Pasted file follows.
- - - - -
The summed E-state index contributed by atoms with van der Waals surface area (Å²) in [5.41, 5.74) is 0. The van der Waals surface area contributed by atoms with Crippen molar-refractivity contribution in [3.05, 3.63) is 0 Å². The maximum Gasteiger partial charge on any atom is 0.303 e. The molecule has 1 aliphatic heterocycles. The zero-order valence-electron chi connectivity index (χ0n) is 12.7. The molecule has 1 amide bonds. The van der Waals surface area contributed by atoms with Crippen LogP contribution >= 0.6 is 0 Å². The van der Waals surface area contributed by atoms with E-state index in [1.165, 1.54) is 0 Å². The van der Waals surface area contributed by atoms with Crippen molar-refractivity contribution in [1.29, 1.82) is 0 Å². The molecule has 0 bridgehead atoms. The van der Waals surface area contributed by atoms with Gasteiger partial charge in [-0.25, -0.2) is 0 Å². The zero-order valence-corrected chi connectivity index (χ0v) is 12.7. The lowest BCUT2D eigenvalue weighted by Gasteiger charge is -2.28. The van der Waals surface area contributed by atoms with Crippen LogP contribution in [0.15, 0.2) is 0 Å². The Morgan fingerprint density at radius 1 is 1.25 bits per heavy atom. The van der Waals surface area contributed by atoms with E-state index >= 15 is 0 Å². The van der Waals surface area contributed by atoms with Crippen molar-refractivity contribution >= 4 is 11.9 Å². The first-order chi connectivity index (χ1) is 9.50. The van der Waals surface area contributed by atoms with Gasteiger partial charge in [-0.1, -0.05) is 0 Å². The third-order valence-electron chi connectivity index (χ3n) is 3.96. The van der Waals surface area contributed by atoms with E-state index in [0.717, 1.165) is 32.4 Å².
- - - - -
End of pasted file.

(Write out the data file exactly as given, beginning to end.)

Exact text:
The summed E-state index contributed by atoms with van der Waals surface area (Å²) in [5.41, 5.74) is 0. The van der Waals surface area contributed by atoms with Crippen molar-refractivity contribution in [3.05, 3.63) is 0 Å². The maximum Gasteiger partial charge on any atom is 0.303 e. The molecule has 1 aliphatic heterocycles. The zero-order valence-electron chi connectivity index (χ0n) is 12.7. The molecule has 1 amide bonds. The van der Waals surface area contributed by atoms with Crippen LogP contribution >= 0.6 is 0 Å². The van der Waals surface area contributed by atoms with E-state index in [1.165, 1.54) is 0 Å². The van der Waals surface area contributed by atoms with Crippen molar-refractivity contribution in [1.29, 1.82) is 0 Å². The molecule has 0 bridgehead atoms. The van der Waals surface area contributed by atoms with Gasteiger partial charge in [-0.25, -0.2) is 0 Å². The zero-order valence-corrected chi connectivity index (χ0v) is 12.7. The lowest BCUT2D eigenvalue weighted by Gasteiger charge is -2.28. The van der Waals surface area contributed by atoms with Crippen LogP contribution in [0.15, 0.2) is 0 Å². The Morgan fingerprint density at radius 1 is 1.25 bits per heavy atom. The van der Waals surface area contributed by atoms with E-state index >= 15 is 0 Å². The van der Waals surface area contributed by atoms with Crippen molar-refractivity contribution >= 4 is 11.9 Å². The first-order chi connectivity index (χ1) is 9.50. The van der Waals surface area contributed by atoms with Gasteiger partial charge in [-0.1, -0.05) is 0 Å². The third-order valence-electron chi connectivity index (χ3n) is 3.96. The van der Waals surface area contributed by atoms with E-state index in [0.717, 1.165) is 32.4 Å².